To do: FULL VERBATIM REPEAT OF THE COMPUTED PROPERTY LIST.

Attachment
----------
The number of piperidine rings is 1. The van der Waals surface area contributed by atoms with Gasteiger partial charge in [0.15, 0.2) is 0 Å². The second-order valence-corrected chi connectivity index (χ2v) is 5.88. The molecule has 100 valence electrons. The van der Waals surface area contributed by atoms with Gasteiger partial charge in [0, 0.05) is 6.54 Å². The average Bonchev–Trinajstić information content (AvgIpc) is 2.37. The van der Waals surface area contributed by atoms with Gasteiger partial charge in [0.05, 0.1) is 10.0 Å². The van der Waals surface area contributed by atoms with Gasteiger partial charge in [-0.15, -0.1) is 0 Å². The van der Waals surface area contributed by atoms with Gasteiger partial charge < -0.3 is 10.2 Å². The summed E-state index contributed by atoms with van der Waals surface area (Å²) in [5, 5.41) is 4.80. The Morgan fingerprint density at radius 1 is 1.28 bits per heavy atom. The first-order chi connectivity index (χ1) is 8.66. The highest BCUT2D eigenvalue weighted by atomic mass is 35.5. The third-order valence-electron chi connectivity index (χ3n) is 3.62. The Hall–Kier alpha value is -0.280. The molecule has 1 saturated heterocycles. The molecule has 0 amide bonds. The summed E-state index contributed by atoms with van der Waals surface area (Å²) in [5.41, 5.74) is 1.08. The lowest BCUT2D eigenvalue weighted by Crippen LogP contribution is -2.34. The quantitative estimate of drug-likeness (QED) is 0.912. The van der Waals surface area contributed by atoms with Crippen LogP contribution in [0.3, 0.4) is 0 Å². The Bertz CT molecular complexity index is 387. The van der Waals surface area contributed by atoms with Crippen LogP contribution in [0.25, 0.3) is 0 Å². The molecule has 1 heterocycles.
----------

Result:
The number of piperidine rings is 1. The van der Waals surface area contributed by atoms with Gasteiger partial charge in [0.15, 0.2) is 0 Å². The second-order valence-corrected chi connectivity index (χ2v) is 5.88. The molecule has 100 valence electrons. The van der Waals surface area contributed by atoms with Gasteiger partial charge in [0, 0.05) is 6.54 Å². The average Bonchev–Trinajstić information content (AvgIpc) is 2.37. The van der Waals surface area contributed by atoms with Gasteiger partial charge in [0.05, 0.1) is 10.0 Å². The van der Waals surface area contributed by atoms with Gasteiger partial charge in [-0.15, -0.1) is 0 Å². The van der Waals surface area contributed by atoms with Gasteiger partial charge < -0.3 is 10.2 Å². The summed E-state index contributed by atoms with van der Waals surface area (Å²) in [5, 5.41) is 4.80. The Morgan fingerprint density at radius 1 is 1.28 bits per heavy atom. The first-order chi connectivity index (χ1) is 8.66. The highest BCUT2D eigenvalue weighted by atomic mass is 35.5. The third-order valence-electron chi connectivity index (χ3n) is 3.62. The Hall–Kier alpha value is -0.280. The molecule has 1 saturated heterocycles. The molecule has 0 amide bonds. The summed E-state index contributed by atoms with van der Waals surface area (Å²) in [5.41, 5.74) is 1.08. The lowest BCUT2D eigenvalue weighted by Crippen LogP contribution is -2.34. The quantitative estimate of drug-likeness (QED) is 0.912. The van der Waals surface area contributed by atoms with Crippen LogP contribution in [0.3, 0.4) is 0 Å². The Bertz CT molecular complexity index is 387. The van der Waals surface area contributed by atoms with Crippen LogP contribution in [0.25, 0.3) is 0 Å². The molecule has 1 heterocycles.